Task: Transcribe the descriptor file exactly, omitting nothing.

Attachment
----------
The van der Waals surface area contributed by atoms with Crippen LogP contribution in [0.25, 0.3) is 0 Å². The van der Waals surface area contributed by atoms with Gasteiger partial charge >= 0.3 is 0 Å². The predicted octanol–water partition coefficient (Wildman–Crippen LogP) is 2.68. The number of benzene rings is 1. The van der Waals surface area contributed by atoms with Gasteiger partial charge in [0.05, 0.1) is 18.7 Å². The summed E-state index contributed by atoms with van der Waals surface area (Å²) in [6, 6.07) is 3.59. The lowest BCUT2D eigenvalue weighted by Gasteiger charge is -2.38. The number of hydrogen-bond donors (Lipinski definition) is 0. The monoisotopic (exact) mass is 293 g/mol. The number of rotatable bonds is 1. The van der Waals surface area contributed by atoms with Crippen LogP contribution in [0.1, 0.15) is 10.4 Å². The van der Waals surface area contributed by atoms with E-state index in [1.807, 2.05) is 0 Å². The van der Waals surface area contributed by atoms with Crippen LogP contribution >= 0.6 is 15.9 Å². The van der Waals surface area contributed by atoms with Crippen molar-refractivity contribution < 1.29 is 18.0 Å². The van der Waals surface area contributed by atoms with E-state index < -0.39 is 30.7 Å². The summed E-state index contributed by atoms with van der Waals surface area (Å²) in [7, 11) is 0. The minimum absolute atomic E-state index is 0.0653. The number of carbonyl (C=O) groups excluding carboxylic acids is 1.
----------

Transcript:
The van der Waals surface area contributed by atoms with Crippen LogP contribution in [0.25, 0.3) is 0 Å². The van der Waals surface area contributed by atoms with Gasteiger partial charge >= 0.3 is 0 Å². The predicted octanol–water partition coefficient (Wildman–Crippen LogP) is 2.68. The number of benzene rings is 1. The van der Waals surface area contributed by atoms with Gasteiger partial charge in [0.05, 0.1) is 18.7 Å². The summed E-state index contributed by atoms with van der Waals surface area (Å²) in [6, 6.07) is 3.59. The lowest BCUT2D eigenvalue weighted by Gasteiger charge is -2.38. The number of hydrogen-bond donors (Lipinski definition) is 0. The monoisotopic (exact) mass is 293 g/mol. The number of rotatable bonds is 1. The van der Waals surface area contributed by atoms with Crippen LogP contribution in [0.1, 0.15) is 10.4 Å². The van der Waals surface area contributed by atoms with E-state index in [1.807, 2.05) is 0 Å². The van der Waals surface area contributed by atoms with Crippen LogP contribution >= 0.6 is 15.9 Å². The van der Waals surface area contributed by atoms with Crippen molar-refractivity contribution < 1.29 is 18.0 Å². The van der Waals surface area contributed by atoms with E-state index < -0.39 is 30.7 Å². The summed E-state index contributed by atoms with van der Waals surface area (Å²) in [7, 11) is 0. The minimum absolute atomic E-state index is 0.0653. The number of carbonyl (C=O) groups excluding carboxylic acids is 1.